From spring through fall, honeybees gather flower nectar and bring it home, where their hivemates turn the sugary solution into honey to feed the colony. Because the bees visit flowers only within a few hundred yards of the hive, and they tend to stick to one type of bud when foraging, beekeepers can typically identify with some accuracy where the nectar is coming from. The extraordinary diversity in color, aroma, consistency and flavor of honey comes from the different pigments, aromatic substances and sugar concentrations of those plants. There’s no such thing as honey that’s purely from one kind of flower; but even with a little nectar from other plants, “monofloral” honeys are often clear expressions of specific blossoms, varying slightly from year to year or over the course of a season due to weather and environmental conditions. Clover, a common variety, is light in color and mild in flavor; whereas buckwheat, a varietal for which New York is especially known, is generally very dark, almost purple-brown or black, and distinctly malty. Wildflower honey, meanwhile, is naturally mixed by honeybees that forage from many different blooms—some beekeepers even intervene, creating their own special blends.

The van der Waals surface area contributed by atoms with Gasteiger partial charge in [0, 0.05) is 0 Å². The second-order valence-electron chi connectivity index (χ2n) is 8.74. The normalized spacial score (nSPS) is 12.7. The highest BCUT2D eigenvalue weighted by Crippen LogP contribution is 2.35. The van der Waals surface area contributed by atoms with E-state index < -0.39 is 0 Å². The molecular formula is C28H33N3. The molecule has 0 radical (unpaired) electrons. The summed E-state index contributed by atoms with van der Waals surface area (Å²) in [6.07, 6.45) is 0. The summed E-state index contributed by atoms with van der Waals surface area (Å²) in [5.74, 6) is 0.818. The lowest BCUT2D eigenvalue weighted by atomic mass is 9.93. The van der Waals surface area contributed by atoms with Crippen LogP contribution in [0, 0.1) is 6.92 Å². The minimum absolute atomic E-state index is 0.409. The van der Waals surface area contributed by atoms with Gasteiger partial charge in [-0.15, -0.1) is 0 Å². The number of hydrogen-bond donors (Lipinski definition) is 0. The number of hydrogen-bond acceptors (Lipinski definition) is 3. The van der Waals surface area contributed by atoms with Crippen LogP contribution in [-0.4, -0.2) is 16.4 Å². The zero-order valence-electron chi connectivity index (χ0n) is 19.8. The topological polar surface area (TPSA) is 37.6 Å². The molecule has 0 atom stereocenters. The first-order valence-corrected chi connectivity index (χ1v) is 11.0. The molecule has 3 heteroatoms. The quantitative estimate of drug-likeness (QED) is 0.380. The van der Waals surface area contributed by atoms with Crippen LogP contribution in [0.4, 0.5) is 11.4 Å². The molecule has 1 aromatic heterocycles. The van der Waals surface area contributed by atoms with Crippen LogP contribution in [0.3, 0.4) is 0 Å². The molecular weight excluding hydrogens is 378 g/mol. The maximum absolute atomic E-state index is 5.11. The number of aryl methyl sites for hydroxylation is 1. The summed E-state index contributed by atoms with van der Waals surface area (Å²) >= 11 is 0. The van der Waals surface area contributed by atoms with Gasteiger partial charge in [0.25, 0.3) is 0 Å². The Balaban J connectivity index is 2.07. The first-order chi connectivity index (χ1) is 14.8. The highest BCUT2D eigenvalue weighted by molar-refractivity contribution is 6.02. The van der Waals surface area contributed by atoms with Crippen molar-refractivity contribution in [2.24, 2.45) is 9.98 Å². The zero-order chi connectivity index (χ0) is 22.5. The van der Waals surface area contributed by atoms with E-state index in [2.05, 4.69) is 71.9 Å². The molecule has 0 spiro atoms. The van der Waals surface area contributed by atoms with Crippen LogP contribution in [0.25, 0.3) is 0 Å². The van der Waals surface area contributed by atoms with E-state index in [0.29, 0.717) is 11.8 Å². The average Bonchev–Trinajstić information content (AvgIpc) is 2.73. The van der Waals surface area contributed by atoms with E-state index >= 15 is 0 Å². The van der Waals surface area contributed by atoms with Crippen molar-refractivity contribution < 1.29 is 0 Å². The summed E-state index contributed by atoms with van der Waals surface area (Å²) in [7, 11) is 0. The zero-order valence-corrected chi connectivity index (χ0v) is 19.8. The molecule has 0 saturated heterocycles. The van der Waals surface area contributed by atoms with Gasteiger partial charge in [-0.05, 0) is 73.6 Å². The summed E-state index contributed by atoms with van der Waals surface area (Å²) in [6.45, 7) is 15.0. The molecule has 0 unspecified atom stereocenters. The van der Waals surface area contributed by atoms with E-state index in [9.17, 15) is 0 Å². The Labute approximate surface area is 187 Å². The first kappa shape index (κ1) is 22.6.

Local honey: How it's made, from hive to jar
Take a virtual tour of the Brooklyn Grange Apiary to see the hives, bees and production of local honey.